The former editor of Time wrote an op-ed in The Washington Post on Tuesday making an argument for why the First Amendment needs to be changed to include a hate speech law.
By asserting that hate speech leads to mass violence, the left hopes to persuade Americans to relinquish their right to free speech. To make that more palatable, they insist that freedom of speech is merely a “value,” instead of a right.
Either we reclaim our constitutional heritage, or we collapse in barbaric anarchy that will make us wish we were instead at the fall of Rome. The prescription is to defend the Constitution against the insidious creep of tyranny.
The city will now censor and penalize anyone for using the correct legal term that has been used in both federal immigration law and numerous court decisions, including by the Supreme Court. This is an outrageous violation of the First Amendment.
The move by the city’s Commission on Human Rights, its latest attempt to fight discrimination against illegal immigrants, is expected to face a quick court challenge based on the First Amendment.
The truth is that none of these businesses refuse service to gay or lesbian people, nor wish to do so. The vast majority of business activities do not affect anyone’s freedom of speech or religion.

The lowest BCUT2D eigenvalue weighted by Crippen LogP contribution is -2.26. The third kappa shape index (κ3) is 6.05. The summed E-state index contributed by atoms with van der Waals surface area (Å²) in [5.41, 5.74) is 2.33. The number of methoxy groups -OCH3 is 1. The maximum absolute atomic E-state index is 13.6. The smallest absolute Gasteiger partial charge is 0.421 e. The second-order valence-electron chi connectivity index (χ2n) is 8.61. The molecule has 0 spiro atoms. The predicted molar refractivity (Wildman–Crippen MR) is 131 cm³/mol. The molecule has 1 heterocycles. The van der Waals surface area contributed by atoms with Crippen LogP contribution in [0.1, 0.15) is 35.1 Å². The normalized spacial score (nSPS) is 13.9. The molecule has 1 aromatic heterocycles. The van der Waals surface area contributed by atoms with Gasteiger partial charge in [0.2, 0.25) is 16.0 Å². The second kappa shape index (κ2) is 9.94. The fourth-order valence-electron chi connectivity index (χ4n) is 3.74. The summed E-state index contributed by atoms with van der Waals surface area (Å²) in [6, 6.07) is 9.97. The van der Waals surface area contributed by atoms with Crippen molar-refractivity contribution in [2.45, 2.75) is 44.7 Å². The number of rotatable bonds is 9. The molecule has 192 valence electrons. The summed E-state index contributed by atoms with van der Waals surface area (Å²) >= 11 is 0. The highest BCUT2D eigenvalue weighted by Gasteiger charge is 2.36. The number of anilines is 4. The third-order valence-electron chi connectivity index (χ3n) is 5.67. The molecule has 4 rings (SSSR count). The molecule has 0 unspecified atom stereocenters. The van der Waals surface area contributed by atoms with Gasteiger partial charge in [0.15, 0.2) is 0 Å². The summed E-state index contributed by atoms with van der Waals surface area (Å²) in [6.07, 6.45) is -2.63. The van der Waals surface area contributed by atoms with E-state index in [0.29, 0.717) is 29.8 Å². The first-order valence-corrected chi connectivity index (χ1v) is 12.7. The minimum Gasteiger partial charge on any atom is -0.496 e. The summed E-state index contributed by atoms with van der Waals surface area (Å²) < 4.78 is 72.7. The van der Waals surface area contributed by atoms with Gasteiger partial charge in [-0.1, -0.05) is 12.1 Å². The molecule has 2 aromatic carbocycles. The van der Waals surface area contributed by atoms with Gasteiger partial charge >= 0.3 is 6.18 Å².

It’s long overdue for courts to declare that people can’t be forced to take part in speech that they find morally repugnant.
Section 1 of their “Democracy for All” Amendment authorizes Congress and the states to “regulate and set reasonable limits on the raising and spending of money by candidates and others to influence elections.” This would allow a future left wing Congress to revive and strengthen BCRA.
A Twitter representative told the Daily Caller News Foundation Wednesday that the McConnell account was locked and the video removed, because it violated the company’s “violent threats policy.”
The Foundation for Individual Rights in Education (FIRE) relaunched its Legal Network encouraging attorneys to defend student and faculty First Amendment rights after it earned its 13th win in court earlier this year.
“Social media platforms should advance freedom of speech. Yet too many Americans have seen their accounts suspended, banned, or fraudulently reported for unclear ‘violations’ of user policies,” the webpage reads.